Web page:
To catch the eye of the visiting traveler the downtown bakeries specialize in sweetness. Powdered sugar on cookies and cakes all sized as snacks but purchased by the bag full. La Magie itself sits like the overly frosted birthday cake of a 14 year old girl, all pastels and printed swirls and sparkle.
I had simply assumed they didn’t have burgers beneath the confection. But when I’d stopped in to see if they offered a brioche bun as I was gathering prospects for The Burger 100 I was surprised to see they offered half a page of burger choices. As if they’re proud of their burger skills and creativity.
They didn’t sell their brioche buns to the public claiming they bake them as a loaf. This statement confused me but I didn’t seek clarification. I left empty handed except for adding yet another burger place to the inventory. But now I’m back, sitting on the patio for a late lunch, feeling a little judged as I sit beneath the painted window and cartoon lettering and general quilt-shop ambiance of the place. The burger took a while and had all the hallmarks of a short order cook who doesn’t see many burger orders come through: overcooked patty, cheese not completely melted, bacon fried to dryness, and all assembled long since cooled. Likewise the bun was off kilter, a touch stale and overly sweet.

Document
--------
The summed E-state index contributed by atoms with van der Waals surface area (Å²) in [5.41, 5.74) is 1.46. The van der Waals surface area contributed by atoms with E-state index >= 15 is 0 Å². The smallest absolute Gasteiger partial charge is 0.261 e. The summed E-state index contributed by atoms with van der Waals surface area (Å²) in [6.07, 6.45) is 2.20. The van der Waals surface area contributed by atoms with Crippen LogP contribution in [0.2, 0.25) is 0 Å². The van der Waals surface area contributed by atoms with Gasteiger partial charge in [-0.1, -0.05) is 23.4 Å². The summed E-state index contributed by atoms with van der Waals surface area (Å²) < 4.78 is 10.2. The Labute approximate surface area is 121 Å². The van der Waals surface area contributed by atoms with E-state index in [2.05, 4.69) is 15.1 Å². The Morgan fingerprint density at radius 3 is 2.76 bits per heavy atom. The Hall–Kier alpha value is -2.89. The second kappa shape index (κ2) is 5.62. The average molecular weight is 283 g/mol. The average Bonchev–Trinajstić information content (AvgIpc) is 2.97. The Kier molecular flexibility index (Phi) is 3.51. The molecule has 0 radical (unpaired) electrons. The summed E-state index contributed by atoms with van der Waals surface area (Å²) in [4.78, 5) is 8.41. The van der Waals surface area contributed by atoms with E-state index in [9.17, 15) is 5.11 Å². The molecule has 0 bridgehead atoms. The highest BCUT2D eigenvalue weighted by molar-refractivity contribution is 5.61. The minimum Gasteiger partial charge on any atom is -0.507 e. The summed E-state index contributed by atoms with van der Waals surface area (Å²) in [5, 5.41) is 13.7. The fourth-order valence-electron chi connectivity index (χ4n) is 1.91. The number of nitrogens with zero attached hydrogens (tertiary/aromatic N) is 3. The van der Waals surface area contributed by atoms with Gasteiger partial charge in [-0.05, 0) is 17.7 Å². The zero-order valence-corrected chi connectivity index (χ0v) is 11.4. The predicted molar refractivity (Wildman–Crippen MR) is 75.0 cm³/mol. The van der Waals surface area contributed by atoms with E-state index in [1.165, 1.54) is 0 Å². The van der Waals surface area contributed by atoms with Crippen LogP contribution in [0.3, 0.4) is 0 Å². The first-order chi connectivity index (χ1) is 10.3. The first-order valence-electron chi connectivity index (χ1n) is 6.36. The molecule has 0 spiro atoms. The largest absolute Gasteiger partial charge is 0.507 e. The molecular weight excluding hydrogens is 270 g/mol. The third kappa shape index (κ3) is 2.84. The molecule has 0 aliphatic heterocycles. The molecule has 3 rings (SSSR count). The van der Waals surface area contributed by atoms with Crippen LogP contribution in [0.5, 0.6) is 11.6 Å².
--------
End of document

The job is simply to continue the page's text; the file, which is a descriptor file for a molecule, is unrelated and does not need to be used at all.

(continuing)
They did put lettuce on the bottom, though. Somebody, at some time, had known how to build a burger. But over time that knowledge and skill faded to the pastry shop burger here today.
Score: 2.5 of 5
Beer: Boneyard RPM